Three astronauts have landed safely back on earth after a 115-day mission on the ISS. NASA's representative had become the first person to sequence DNA in space. Three astronauts, Kathleen Rubins of the US, Russia's Anatoly Ivanishin and Takuya Onishi of Japan, landed safely in the steppes of Kazakhstan on Sunday morning at 0358 UTC. "Landing has taken place!" Russian mission control confirmed as NASA TV noted that the Soyuz craft had landed in an upright position. They had spent more than four months aboard the International Space Station (ISS). NASA's Rubins, a molecular biologist, was the first person to sequence DNA in space. Rubins, Roscosmos' Anatoly Ivanishin and Takuya Onishi of the Japan Aerospace Exploration Agency landed southeast of the Kazakh steppe town of Zhezkazgan in frosty conditions following a 115-day mission on board the ISS. As they were brought out of the capsule, live television images showed them happy and enjoying the fresh air. The ISS space laboratory has been orbiting Earth at about 28,000 kilometres per hour (17,000 miles per hour) since 1998.

Three astronauts have landed safely back on earth after a 115-day mission on the ISS. NASA’s representative had become the first person to sequence DNA in space. Three astronauts, Kathleen Rubins of the US, Russia’s Anatoly Ivanishin and Takuya Onishi of Japan, landed safely in the steppes of Kazakhstan on Sunday morning at 0358 UTC. “Landing has taken place!” Russian ... Read More »

NATO, EU trying to improve Libya’s legacy

Five years after a NATO-led intervention toppled then-Libyan leader Moammar Gadhafi, the military alliance and the European Union are ramping up efforts to rebuild and reform the country. Attending a NATO defense ministers' meeting Thursday, EU foreign policy chief Federica Mogherini announced as a "very important step" the launch of the bloc's training program for 78 heavily-vetted members of the Libyan Coast Guard and Navy. It's part of the EU's broader naval mission Operation Sophia, aimed at disrupting the migrant influx in the Mediterranean Sea. Mogherini thanked NATO ministers for their Wednesday night approval of reconnaissance and logistical assistance for the operation. Human rights group calls for halt Some human rights groups, however, say the NATO and EU initiatives will compound, not correct, the problems in the tumultuous north African state. Ruben Neugebauer thinks such self-congratulation is completely unwarranted. His organization Sea Watch has asked the EU to call off the plans to train officers and upgrade equipment for Libyan forces. That's because of incidents, like last Friday, when a rescue ship from the privately-funded group answered a distress call in the Mediterranean just in time, Neugebauer explained, to see what appeared to be a Libyan Coast Guard vessel with armed men aboard purposely sink a dinghy struggling to stay afloat with roughly 125 people aboard. The Berlin-based organization is a privately-funded initiative that describes itself as "dedicated to putting an end to the dying on the Mediterranean Sea." Neugebauer said the Sea Watch crew did everything it could to pick up the desperate passengers as the European-made Libyan vessel shut off its lights and raced away. At least four people didn't make it. Mogherini's European External Action Service announcement describes the training program's objective as enhancing Libyans' "capability to disrupt smuggling and trafficking in Libya and to perform search and rescue activities which will save lives and improve security in the Libyan territorial waters." Neugebauer said the EU is much more interested in the first half of that "objective" than the latter. "It's not at all caring about the humanitarian situation, but rather shutting down the border by all means necessary," he said, "and this is simply unacceptable for us." Neugebauer said if the initiative launched Thursday proceeds -- as it obviously is, with 78 Libyan trainees already aboard two EU ships -- the bloc should "dump [its] Nobel Peace Prize right in the Mediterranean Sea." Trying times in Tripoli But EU and NATO officials insist they're not glossing over known problems in Libya's governance and institutions. Asked by DW Thursday whether there's deep enough vetting of Libyan partners,NATO Secretary General Jens Stoltenberg acknowledged the "situation in Libya is not easy" with different militias fighting each other, while the international community tries to shore up the UN-recognized government of national unity in Tripoli. "NATO's main focus is how we can build security institutions," he explained, in order to address these issues. "To be able to train the right people and to be able to build the right kind of forces," he said, "we need the security institutions which shall organize and lead them." EU officials use a similar logic to explain why they're choosing to forge ahead now with Libyan trainees, after a long process of narrowing down candidates. Officials underscore that a substantial part of the program involves becoming better versed in human rights and international law, trying to bring up the level to international standards. Mogherini mentioned recently in New York that many of these migrants and refugees coming through Libya have already been on the run for a long time. They "have been through a form of modern slavery," she acknowledged, and "often live in inhumane conditions in Libya" as well. "We are working to improve their situation," Mogherini pledged. Meanwhile, the UN's latest figures show that the crossing between Libya and Italy is becoming ever more deadly, with those who attempt it more likely to drown this year than in 2015.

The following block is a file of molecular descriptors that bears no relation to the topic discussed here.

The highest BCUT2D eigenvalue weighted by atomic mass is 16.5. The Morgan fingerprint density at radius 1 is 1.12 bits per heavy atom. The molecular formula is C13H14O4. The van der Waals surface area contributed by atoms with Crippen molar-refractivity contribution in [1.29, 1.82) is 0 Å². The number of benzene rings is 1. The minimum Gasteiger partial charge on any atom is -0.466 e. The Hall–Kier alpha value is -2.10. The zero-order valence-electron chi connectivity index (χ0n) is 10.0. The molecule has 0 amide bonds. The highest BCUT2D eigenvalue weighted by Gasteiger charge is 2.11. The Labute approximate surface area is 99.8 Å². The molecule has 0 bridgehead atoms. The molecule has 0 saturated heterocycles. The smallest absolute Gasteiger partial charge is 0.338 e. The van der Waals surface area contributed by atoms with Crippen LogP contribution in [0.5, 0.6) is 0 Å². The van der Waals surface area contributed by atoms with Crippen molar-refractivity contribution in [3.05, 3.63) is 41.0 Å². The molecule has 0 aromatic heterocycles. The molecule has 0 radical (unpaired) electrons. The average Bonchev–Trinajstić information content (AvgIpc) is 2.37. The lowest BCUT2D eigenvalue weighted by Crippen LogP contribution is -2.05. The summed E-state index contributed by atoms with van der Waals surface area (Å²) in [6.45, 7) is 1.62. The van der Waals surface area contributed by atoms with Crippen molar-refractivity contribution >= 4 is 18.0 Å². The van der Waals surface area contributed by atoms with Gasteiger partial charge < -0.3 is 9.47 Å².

Five years after a NATO-led intervention toppled then-Libyan leader Moammar Gadhafi, the military alliance and the European Union are ramping up efforts to rebuild and reform the country. Attending a NATO defense ministers’ meeting Thursday, EU foreign policy chief Federica Mogherini announced as a “very important step” the launch of the bloc’s training program for 78 heavily-vetted members of the ... Read More »

Children in Aleppo: ‘I’d rather die’